ANSI Z535.2-2011 (R2017) identifies two additional classes of safety signs: Warning and Notice which are not required by law. However, it is a good idea to use them when applicable in your facility. Incorporating ANSI warning signs and notice signs help you protect workers and cover yourself legally in case of an accident.
Danger Safety Signs
When hazards are present that constitute an immediate danger and special precautions are necessary, safety signs that immediately signal the severity of the situation should be used. Under OSHA regulation 1910.145(d)(2) Danger Signs must be in red, black and white, specifically citing ANSI standards Z53.1-1967 and Z535.1-2006(R2011) for further style references.
Caution Safety Signs
OSHA-compliant Caution Signs require a yellow background, a black header panel with yellow letters and only black letters are to be used on the yellow background per OSHA regulation 1910.145(d)(4). Caution safety signs are used to warn against potential hazards and/or unsafe practices. Additionally, ANSI Z53.1-1967 and Z535.1-2006(R2011) are to be consulted for further guidelines.
Safety Instruction Signs
OSHA regulation 1910.145(d)(6) Safety Instruction Signs should have a white background, and the panel should be green with white letters. Only black letters should be used on the white background. Like Danger Signs and Caution Signs, additional style guidelines for Safety Instruction Signs are referenced in ANSI ANSI Z53.1-1967 and Z535.1-2006(R2011).
Warning & Notice Safety Signs
Warning and Notice safety sign standards are outlined in ANSI Z535.2-2011 (R2017). Warning signs alert employees to hazardous situations between “danger” and “caution” in severity and should be designed with black letters on an orange background.
Notice safety signs are used for situations not directly related to personal injury, yet contributing to the overall safety and/or health of the employee. Instruction relating to security practices and sanitation measures are good examples of instances in which to use this particular safety sign.
OSHA/ANSI Safety Sign Inspection Tips
Choose Safety Signs that Function in Your Facility
The location and placement of safety signs is an important part of an effective HazCom program. In fact, OHSA 1910.145(f)(4)(vi) states that safety messaging (whether communicated by safety tags or safety signs), must be placed “as close as safely possible to their respective hazards.”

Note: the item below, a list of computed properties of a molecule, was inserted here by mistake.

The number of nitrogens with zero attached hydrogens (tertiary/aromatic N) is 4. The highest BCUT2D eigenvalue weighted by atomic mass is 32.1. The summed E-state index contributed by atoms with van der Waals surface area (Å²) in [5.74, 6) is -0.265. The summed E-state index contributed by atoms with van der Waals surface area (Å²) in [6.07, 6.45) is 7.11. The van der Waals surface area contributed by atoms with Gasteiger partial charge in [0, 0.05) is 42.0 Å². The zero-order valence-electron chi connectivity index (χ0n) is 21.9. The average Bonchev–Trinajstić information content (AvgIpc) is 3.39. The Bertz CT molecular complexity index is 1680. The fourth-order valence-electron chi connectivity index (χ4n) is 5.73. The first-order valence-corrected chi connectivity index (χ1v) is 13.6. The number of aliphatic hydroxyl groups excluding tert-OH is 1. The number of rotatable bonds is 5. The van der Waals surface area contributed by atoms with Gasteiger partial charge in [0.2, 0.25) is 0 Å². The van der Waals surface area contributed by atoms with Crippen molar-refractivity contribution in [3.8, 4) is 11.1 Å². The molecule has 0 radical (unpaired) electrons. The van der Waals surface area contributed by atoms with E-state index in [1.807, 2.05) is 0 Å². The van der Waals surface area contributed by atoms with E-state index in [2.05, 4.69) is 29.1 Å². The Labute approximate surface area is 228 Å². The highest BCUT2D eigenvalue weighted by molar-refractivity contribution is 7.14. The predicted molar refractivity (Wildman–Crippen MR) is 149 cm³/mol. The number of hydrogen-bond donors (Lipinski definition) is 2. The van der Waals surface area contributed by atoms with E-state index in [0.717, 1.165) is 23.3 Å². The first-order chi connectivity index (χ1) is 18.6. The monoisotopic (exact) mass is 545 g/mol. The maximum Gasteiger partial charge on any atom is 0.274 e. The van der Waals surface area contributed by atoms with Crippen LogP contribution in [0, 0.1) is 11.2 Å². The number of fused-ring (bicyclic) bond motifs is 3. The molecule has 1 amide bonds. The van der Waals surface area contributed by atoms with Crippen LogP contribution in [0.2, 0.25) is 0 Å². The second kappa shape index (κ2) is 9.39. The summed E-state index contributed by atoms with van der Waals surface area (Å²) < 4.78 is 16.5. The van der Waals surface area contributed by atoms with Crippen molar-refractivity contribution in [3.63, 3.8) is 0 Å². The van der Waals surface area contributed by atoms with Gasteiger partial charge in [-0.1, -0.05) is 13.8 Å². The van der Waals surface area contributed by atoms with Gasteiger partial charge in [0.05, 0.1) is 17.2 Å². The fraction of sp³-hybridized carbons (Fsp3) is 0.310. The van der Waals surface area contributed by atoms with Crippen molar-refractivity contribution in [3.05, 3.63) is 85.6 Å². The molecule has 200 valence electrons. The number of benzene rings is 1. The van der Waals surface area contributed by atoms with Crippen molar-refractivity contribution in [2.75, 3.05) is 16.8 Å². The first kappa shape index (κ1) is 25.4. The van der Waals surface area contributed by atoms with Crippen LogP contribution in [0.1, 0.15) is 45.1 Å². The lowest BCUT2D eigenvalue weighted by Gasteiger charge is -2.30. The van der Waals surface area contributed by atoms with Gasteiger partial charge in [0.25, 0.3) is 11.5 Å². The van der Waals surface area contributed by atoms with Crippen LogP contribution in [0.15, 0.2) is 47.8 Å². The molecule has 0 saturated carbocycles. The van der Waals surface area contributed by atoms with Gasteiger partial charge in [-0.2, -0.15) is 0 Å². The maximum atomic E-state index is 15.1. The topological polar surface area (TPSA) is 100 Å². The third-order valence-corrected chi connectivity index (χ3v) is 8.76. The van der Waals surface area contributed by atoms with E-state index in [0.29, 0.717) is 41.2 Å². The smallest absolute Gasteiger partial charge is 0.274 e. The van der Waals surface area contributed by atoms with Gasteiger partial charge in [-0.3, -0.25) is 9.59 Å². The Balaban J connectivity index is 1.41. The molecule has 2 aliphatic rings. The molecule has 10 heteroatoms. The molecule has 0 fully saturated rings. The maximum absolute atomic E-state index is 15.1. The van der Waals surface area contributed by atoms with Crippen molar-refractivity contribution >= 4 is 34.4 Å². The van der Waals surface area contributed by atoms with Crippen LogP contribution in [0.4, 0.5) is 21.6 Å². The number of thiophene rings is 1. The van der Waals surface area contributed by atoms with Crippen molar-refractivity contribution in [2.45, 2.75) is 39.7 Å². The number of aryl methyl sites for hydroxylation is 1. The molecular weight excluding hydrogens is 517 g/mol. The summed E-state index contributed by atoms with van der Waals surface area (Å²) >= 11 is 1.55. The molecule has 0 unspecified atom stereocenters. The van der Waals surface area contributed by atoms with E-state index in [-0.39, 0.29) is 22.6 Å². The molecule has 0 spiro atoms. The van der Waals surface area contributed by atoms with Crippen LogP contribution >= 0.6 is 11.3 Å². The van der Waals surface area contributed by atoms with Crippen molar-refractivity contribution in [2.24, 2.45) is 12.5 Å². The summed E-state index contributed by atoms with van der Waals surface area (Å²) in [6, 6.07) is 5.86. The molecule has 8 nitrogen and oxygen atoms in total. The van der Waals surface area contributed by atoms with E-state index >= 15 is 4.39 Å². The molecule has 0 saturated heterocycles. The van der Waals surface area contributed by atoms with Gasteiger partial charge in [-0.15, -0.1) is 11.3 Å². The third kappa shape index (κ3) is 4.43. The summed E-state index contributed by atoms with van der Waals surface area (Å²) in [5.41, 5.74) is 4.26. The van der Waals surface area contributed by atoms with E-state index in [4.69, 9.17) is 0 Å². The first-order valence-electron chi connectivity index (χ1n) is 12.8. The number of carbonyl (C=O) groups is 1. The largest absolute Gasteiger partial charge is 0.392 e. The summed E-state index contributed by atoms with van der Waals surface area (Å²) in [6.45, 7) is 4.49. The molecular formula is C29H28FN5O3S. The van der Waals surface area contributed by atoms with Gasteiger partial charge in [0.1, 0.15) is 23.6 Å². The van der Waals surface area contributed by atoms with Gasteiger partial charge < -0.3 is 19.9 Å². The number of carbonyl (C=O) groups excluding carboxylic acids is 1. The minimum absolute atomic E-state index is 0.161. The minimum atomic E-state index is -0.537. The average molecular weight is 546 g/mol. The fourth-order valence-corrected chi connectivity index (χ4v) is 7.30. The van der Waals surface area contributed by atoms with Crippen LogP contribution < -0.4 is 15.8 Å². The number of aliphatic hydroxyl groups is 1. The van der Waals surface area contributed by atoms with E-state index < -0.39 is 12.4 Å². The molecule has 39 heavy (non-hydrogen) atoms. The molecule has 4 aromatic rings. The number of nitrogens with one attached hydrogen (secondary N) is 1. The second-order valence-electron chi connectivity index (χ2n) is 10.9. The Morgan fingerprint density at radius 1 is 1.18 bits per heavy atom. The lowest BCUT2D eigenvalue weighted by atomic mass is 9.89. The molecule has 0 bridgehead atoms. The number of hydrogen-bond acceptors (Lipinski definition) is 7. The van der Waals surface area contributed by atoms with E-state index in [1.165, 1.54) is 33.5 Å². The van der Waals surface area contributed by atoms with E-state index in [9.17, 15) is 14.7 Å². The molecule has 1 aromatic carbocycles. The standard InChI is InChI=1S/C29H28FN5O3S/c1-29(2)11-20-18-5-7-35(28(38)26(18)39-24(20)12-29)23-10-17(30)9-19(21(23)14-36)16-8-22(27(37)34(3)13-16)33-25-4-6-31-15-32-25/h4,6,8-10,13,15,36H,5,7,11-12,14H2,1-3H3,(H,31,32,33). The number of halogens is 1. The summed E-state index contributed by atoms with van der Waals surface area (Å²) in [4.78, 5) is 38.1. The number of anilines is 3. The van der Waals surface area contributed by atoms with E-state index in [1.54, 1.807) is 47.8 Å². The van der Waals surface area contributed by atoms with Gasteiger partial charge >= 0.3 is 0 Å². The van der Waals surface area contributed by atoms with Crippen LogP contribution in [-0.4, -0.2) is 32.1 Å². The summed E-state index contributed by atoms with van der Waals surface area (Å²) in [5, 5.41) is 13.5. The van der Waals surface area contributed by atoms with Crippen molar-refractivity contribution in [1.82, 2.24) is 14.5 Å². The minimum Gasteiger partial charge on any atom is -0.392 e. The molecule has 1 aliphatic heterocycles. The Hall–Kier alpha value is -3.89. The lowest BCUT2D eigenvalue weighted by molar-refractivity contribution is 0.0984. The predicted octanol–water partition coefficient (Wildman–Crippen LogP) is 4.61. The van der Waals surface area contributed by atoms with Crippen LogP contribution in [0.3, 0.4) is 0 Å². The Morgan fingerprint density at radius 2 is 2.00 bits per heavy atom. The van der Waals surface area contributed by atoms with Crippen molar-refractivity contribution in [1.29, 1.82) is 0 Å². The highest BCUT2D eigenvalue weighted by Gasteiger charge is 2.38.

Adhesive safety signs are ideal for surfaces where other signs can’t effectively be used, such as glass or other surfaces where drilling holes may not be desired. However, it’s important to equip your facility with custom adhesive safety signs that are rigorously tested to withstand heavy-duty workspaces.
Protect your workers and set yourself up for a successful OSHA inspection by choosing self-adhesive safety signs that are made from durable polyester materials and are easy to keep well-maintained. Key features to look for in labels for indoor safety signage are water, chemical, abrasion and tear-resistance.
Be Prepared to Quickly Update Safety Signage
It’s always good to be prepared for last minute safety sign updates and quick changes to avoid repeat citations. Quality high-performance removable adhesive signs that you can print on site are ideal for making quick and/or temporary safety sign updates in your facility.
Onsite printable safety signs allow you to prepare and make updates quickly and easily whether inspection day is today or two weeks from today. The ability to print from your desktop laser or inkjet printer gives you the power to quickly and efficiently correct mistakes or continue preparation right up to the last minute.
Best Practices for Safety Sign Compliance
Choosing to implement ANSI safety sign standards throughout your facility (regardless of whether OSHA calls them out by name) is the best way to ensure compliance on inspection day. As ANSI safety signage guidelines are more comprehensive, following them demonstrates to OSHA you have taken all possible measures to communicate safety hazards in your facility.